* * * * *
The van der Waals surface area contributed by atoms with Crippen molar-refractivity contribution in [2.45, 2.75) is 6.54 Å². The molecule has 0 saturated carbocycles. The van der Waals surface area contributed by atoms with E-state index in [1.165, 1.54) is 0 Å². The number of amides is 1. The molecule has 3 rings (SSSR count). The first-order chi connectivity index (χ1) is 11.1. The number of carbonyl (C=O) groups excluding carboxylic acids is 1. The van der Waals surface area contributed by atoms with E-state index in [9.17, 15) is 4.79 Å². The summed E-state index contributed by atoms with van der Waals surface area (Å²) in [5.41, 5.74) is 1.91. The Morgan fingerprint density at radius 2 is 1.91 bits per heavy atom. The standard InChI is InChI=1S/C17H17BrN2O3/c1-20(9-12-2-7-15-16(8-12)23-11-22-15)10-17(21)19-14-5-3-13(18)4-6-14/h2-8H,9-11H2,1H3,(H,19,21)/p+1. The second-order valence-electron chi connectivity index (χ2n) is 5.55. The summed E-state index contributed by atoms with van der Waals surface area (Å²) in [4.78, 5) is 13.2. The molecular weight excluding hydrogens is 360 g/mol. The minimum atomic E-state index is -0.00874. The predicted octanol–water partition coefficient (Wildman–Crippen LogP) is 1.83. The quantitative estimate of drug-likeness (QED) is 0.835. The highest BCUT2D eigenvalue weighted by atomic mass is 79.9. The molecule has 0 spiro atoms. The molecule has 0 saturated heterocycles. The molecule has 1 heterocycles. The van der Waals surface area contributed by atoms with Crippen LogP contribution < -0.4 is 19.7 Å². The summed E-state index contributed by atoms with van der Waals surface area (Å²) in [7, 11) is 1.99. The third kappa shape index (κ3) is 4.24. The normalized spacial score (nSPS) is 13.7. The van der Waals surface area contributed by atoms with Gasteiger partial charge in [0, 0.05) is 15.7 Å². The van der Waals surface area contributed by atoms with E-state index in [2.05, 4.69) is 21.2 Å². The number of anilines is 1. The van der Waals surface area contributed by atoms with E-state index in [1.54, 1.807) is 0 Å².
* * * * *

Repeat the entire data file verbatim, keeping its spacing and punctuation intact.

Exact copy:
The van der Waals surface area contributed by atoms with Crippen molar-refractivity contribution in [2.45, 2.75) is 6.54 Å². The molecule has 0 saturated carbocycles. The van der Waals surface area contributed by atoms with E-state index in [1.165, 1.54) is 0 Å². The number of amides is 1. The molecule has 3 rings (SSSR count). The first-order chi connectivity index (χ1) is 11.1. The number of carbonyl (C=O) groups excluding carboxylic acids is 1. The van der Waals surface area contributed by atoms with E-state index in [9.17, 15) is 4.79 Å². The summed E-state index contributed by atoms with van der Waals surface area (Å²) in [5.41, 5.74) is 1.91. The Morgan fingerprint density at radius 2 is 1.91 bits per heavy atom. The standard InChI is InChI=1S/C17H17BrN2O3/c1-20(9-12-2-7-15-16(8-12)23-11-22-15)10-17(21)19-14-5-3-13(18)4-6-14/h2-8H,9-11H2,1H3,(H,19,21)/p+1. The second-order valence-electron chi connectivity index (χ2n) is 5.55. The summed E-state index contributed by atoms with van der Waals surface area (Å²) in [4.78, 5) is 13.2. The molecular weight excluding hydrogens is 360 g/mol. The minimum atomic E-state index is -0.00874. The predicted octanol–water partition coefficient (Wildman–Crippen LogP) is 1.83. The quantitative estimate of drug-likeness (QED) is 0.835. The highest BCUT2D eigenvalue weighted by atomic mass is 79.9. The molecule has 0 spiro atoms. The molecule has 0 saturated heterocycles. The molecule has 1 heterocycles. The van der Waals surface area contributed by atoms with Crippen LogP contribution < -0.4 is 19.7 Å². The summed E-state index contributed by atoms with van der Waals surface area (Å²) in [7, 11) is 1.99. The third kappa shape index (κ3) is 4.24. The normalized spacial score (nSPS) is 13.7. The van der Waals surface area contributed by atoms with Gasteiger partial charge in [0, 0.05) is 15.7 Å². The van der Waals surface area contributed by atoms with E-state index in [2.05, 4.69) is 21.2 Å². The number of anilines is 1. The van der Waals surface area contributed by atoms with E-state index in [1.54, 1.807) is 0 Å².